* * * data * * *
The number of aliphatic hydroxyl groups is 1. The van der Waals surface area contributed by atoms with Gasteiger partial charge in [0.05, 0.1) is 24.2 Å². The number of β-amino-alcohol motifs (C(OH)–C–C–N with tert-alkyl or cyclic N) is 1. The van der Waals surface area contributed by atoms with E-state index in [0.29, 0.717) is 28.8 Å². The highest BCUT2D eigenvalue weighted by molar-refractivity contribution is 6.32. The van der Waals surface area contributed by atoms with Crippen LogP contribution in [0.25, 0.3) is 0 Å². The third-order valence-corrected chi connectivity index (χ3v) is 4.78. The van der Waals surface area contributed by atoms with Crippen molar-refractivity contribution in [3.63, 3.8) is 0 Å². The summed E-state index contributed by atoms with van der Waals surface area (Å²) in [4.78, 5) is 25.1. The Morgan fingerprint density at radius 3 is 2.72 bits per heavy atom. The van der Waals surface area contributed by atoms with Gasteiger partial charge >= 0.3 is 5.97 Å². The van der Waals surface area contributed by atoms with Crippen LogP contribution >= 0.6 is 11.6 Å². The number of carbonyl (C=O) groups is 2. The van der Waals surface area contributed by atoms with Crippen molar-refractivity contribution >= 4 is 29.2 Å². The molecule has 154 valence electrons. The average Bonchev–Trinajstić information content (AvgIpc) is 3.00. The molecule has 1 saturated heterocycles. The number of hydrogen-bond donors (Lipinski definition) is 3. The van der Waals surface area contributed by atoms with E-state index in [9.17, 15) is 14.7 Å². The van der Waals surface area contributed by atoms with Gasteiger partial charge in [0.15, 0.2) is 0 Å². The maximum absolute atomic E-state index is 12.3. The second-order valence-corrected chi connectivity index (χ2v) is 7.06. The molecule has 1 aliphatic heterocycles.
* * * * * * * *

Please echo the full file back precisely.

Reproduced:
The number of aliphatic hydroxyl groups is 1. The van der Waals surface area contributed by atoms with Gasteiger partial charge in [0.05, 0.1) is 24.2 Å². The number of β-amino-alcohol motifs (C(OH)–C–C–N with tert-alkyl or cyclic N) is 1. The van der Waals surface area contributed by atoms with E-state index in [0.29, 0.717) is 28.8 Å². The highest BCUT2D eigenvalue weighted by molar-refractivity contribution is 6.32. The van der Waals surface area contributed by atoms with Crippen LogP contribution in [0.25, 0.3) is 0 Å². The third-order valence-corrected chi connectivity index (χ3v) is 4.78. The van der Waals surface area contributed by atoms with Crippen molar-refractivity contribution in [3.63, 3.8) is 0 Å². The summed E-state index contributed by atoms with van der Waals surface area (Å²) in [4.78, 5) is 25.1. The Morgan fingerprint density at radius 3 is 2.72 bits per heavy atom. The van der Waals surface area contributed by atoms with Gasteiger partial charge >= 0.3 is 5.97 Å². The van der Waals surface area contributed by atoms with Crippen LogP contribution >= 0.6 is 11.6 Å². The number of carbonyl (C=O) groups is 2. The van der Waals surface area contributed by atoms with Crippen molar-refractivity contribution >= 4 is 29.2 Å². The molecule has 154 valence electrons. The average Bonchev–Trinajstić information content (AvgIpc) is 3.00. The molecule has 1 saturated heterocycles. The number of hydrogen-bond donors (Lipinski definition) is 3. The van der Waals surface area contributed by atoms with E-state index in [9.17, 15) is 14.7 Å². The van der Waals surface area contributed by atoms with Gasteiger partial charge in [0.15, 0.2) is 0 Å². The maximum absolute atomic E-state index is 12.3. The second-order valence-corrected chi connectivity index (χ2v) is 7.06. The molecule has 1 aliphatic heterocycles.